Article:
U.S. international broadcasting strategy again landed under congressional scrutiny in Wednesday’s House Foreign Affairs Committee hearing.
Representative Brad Sherman (D–CA) wanted to know why the Broadcasting Board of Governors (BBG) ignored the congressional mandate to keep broadcasting to Pakistan in several local languages. In spite of a specific $1.5 million appropriation for broadcasting to Pakistan, everything has been cut except programming in Urdu. “You would not dream of broadcasting to Los Angeles in only one language,” said Sherman.
While Secretary of State John Kerry did not offer an explanation, the problems at the BBG cry out for a solution. The agency leadership time and time again has angered and frustrated Congress by ignoring its mandates to keep radio broadcasting lines open to areas of the world where free and dependable media do not exist. Instead, the broadcasting governors and the BBG bureaucracy are grappling with their own agenda and the impact of technological advances, with the result that the core mission gets short shrift.
In the President’s fiscal year 2014 budget request, the BBG accounts for $731 million, a not insignificant amount of funding. Yet at the same time, deep cuts in language services positions and broadcasting hours are proposed in the budget following already announced cuts resulting from sequestration.
According to the BBG’s press release, the cuts will fund a number of new items, including the creation of a “multi-channel, multi-language information and engagement initiative targeting youth in the Trans-Sahel region of Africa.” (As worthy as this sounds, the Counterterrorism Strategic Communication Center at State is already busy doing work like this independent of the BBG.)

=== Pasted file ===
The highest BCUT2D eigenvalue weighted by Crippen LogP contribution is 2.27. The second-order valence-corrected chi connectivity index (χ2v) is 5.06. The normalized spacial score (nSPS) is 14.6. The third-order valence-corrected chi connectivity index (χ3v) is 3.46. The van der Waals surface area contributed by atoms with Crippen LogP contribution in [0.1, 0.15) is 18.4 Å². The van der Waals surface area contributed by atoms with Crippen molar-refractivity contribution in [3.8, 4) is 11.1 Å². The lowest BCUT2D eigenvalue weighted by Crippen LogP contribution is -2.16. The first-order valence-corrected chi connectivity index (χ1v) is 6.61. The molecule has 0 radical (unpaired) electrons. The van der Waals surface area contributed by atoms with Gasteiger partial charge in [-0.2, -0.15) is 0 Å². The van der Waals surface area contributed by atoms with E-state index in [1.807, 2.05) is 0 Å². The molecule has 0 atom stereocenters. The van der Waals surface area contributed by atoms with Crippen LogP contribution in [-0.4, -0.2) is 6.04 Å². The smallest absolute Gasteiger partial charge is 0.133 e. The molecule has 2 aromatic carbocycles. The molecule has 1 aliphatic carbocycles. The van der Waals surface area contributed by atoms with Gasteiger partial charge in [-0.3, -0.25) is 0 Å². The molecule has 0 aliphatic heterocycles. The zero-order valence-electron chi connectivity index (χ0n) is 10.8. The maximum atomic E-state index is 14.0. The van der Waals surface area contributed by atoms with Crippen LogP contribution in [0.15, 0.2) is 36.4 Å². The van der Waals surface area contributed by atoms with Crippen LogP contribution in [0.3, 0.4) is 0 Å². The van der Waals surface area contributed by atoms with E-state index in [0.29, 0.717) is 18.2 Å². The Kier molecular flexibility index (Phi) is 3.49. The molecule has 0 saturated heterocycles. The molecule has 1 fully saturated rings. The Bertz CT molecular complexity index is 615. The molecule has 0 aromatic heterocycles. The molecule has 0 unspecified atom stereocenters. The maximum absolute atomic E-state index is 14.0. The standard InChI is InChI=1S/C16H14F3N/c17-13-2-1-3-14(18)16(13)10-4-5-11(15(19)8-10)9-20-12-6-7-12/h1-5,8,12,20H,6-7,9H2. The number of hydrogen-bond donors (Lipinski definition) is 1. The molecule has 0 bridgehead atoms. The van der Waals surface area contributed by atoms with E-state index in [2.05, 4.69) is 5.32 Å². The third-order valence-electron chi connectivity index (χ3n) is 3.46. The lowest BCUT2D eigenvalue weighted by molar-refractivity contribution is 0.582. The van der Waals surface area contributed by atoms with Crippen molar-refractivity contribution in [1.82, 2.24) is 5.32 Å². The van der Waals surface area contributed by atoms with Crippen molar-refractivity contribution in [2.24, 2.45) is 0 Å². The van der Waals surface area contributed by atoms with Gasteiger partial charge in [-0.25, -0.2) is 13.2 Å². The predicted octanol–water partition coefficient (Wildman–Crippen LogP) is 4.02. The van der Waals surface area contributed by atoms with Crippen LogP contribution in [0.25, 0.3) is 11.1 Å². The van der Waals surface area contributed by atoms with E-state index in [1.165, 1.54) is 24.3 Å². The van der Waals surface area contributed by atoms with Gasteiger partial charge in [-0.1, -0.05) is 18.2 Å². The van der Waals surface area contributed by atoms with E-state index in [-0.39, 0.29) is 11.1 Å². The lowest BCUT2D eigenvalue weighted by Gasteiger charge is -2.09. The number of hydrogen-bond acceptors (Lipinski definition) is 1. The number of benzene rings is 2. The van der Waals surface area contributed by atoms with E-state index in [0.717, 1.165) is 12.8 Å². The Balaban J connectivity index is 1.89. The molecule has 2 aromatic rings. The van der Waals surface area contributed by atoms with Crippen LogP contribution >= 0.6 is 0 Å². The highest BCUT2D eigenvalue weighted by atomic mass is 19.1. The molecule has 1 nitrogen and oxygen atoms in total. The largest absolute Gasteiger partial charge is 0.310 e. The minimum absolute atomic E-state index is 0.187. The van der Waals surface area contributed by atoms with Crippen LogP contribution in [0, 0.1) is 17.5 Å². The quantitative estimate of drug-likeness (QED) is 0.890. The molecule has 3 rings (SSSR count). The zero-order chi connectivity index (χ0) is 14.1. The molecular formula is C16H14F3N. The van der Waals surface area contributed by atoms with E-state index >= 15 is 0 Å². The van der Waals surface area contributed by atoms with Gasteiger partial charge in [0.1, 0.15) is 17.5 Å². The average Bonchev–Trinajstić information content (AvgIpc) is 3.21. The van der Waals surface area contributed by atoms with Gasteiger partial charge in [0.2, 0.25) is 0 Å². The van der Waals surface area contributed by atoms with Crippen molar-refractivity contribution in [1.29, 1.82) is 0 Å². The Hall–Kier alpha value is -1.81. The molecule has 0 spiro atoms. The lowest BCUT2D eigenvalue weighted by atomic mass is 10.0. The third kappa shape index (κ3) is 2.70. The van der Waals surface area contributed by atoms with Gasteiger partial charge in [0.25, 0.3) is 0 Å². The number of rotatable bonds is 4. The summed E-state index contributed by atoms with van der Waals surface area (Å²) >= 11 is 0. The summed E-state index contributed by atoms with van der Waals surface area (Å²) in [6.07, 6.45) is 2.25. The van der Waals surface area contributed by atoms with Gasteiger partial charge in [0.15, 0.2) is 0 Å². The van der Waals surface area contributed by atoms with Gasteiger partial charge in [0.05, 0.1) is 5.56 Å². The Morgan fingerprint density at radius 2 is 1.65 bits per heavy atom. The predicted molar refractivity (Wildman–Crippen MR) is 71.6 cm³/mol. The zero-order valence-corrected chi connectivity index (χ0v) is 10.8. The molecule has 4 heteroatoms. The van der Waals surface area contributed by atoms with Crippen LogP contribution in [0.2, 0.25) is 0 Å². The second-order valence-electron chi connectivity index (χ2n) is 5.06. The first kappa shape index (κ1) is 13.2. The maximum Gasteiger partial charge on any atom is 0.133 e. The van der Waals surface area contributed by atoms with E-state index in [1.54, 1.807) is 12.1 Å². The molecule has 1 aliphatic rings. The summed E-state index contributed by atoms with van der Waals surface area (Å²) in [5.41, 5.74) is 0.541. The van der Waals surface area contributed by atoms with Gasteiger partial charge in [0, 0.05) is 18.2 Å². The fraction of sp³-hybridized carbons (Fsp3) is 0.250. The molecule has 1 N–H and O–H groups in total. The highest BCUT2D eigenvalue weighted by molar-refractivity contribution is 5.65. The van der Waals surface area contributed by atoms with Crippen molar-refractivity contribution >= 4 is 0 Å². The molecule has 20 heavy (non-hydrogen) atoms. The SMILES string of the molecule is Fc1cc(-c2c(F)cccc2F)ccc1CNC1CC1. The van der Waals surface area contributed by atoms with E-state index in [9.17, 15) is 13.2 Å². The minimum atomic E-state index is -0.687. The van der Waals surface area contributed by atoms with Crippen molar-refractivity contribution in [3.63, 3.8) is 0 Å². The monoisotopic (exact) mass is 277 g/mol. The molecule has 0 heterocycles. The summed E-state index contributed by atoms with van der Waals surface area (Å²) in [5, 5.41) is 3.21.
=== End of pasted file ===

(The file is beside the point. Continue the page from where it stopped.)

Included in the budget is also a legislative proposal to establish a chief executive officer for all civilian U.S. international media, a proposal intended to improve operations. However, as this CEO would be answerable to the board itself, the result would be the addition of a layer of bureaucracy, of which the agency has plenty already. A CEO with real clout would be one nominated by and answerable to the President himself and confirmed by Congress.
There is no doubt, though, that the BBG structure itself stands in dire need of overhaul. The nine-member, part-time board (on which the Secretary of State or his designate sits) is a poor mechanism for executive oversight of a complex broadcasting system, and board member terms are routinely allowed to expire without timely replacement. The most recent board meeting on April 12 was attended by just two board members.
A composite map of the world at night produced by NASA shows the vast areas of the globe—mainly Asia and sub-Saharan Africa—where there is no power grid to light up cities at night. Many of those areas, where reliance on Internet or television is impossible, are precisely the beneficiaries of U.S. international broadcasting. Let us not lose sight of that fact.